Has lead time for your jobs vanished? Try these strategies to make it reappear and boost profits in the process.
By Tom Ross
In the later stages of the recent recession, Alert Management Systems was approached for help by one of its largest tent and event rental clients, a company responsible for supplying tents and equipment for thousands of events each year.
Although business was good and overall rental revenue was increasing by more than 30 percent per year, the owner was concerned that the business climate had changed in a subtle but extremely important and difficult metric. She was convinced that critical lead time was vanishing. The company was feeling the strain and expense of last-minute emergencies like never before.
Heroic “saves” were beginning to feel almost routine, even for large, prestigious events. Her hunch was that her clients were running increasingly lean in their own staffing and budgets, and that the recession had forever accelerated client expectations, making large events harder to manage profitably.
The last week before each event was particularly chaotic and expensive because of increases in the number of last-minute changes and the need for expensive subrentals or rush purchases to handle overbookings.
While the company’s service desk was adept at handling a backyard barbeque that suddenly grew into a block party a week prior to the event, managers and planners were used to having months or even a year to plan for a major charity ball or an outdoor wine festival with a hundred tents. The time crunch was affecting resources and morale throughout the company, especially with the increase in overall business volume.
To help the business owner analyze this problem, we developed a special report on her computer system that measured over several years of data the length of time between the initial bid and the confirmed reservation for thousands of events.
After crunching the numbers, we discovered the owner’s intuition was correct, especially for events that were more than $5,000. Average lead-time before reservation confirmation had dropped by an astonishing 18 days from the previous year’s average.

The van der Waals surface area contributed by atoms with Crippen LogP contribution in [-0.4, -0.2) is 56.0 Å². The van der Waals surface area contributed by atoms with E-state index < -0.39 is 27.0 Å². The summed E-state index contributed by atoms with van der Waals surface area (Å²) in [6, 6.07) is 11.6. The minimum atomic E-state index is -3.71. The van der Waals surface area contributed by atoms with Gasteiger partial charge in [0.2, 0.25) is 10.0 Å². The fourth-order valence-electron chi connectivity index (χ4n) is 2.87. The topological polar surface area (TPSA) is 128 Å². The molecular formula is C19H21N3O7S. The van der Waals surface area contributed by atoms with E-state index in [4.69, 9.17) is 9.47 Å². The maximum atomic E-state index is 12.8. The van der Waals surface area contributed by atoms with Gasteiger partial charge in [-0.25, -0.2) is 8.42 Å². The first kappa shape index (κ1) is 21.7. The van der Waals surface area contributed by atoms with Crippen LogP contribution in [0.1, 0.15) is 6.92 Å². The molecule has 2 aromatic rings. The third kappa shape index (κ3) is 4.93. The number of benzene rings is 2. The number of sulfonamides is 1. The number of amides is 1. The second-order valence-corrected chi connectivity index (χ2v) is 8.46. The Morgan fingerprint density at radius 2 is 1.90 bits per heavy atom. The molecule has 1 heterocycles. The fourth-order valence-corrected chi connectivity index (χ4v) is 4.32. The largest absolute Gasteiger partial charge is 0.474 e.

A key insight was that most of the larger events were annual, suggesting that the rental company should
take steps to encourage earlier confirmation for
Focus on annual events
How well you handle annual events is critical because you can plan as much as a year in advance versus perpetually playing catch-up. Here are some suggestions based on input from Alert customers.
- Identify all events that are annual or otherwise recurring in your computer system at the time you take the reservation and establish a system to track, monitor and assign responsibility for annual events on a monthly basis.
- For many events, a great way to get started earlier for next year is by sharing photos or short (AVI or iPhone®) videos of the just-completed event in a meeting with your client as part of your quality review process.
- When it is time to present a specific proposal, clone last year’s reservation—with this year’s prices—and get it to the decision maker or project manager with suggestions for making next year’s event even better. Include a critical path (ideally, a series of sensible deadlines) showing specific dates for consultation and confirmation of each event component.
- Use photos or videos as attachments to your proposals to set the mood in your negotiations for next year. Using the latest event rental software,Â eventÂ media and other documents can be stored as an integral part of the digital contract file automatically. No paper needed! Â
- The more specific details you provide, the easier it will be for your client to make an earlier decision. Use contact management software features to prompt staff to send personalized reminders (via email or print, according to customer preference) to help stay on schedule and confirm reservations asÂ early as possible. You can even send timely alerts via text (SMS) to help keep the event planning process on track.
Early-bird offers and
Because lead time is valuable even for a one-time event, why not create an early-bird incentive as part of all your bids? It can be set up as a redeemable coupon in your proposal, which your computer system can easily track, and expires if it is not redeemed in time. Some studies have shown that an offer like this is better if it is expressed in dollars ($300 off, for example). A percentage discount (10 percent off, for example) is less tangible, but it has the advantage of moving up or down with the size of the event.
Either way, making highly specific, time-sensitive offers is the key to getting measurable results. If your software is capable, you can monitor how much the incentive “cost” you (if you weren’t going to provide a discount anyway) to determine your actual ROI.
It may seem that lead time vanished into thin air with the recession. But making it reappear doesn’t require a magician’s trick—just sound, measurable strategies that make it easy for clients to choose you early in their planning process.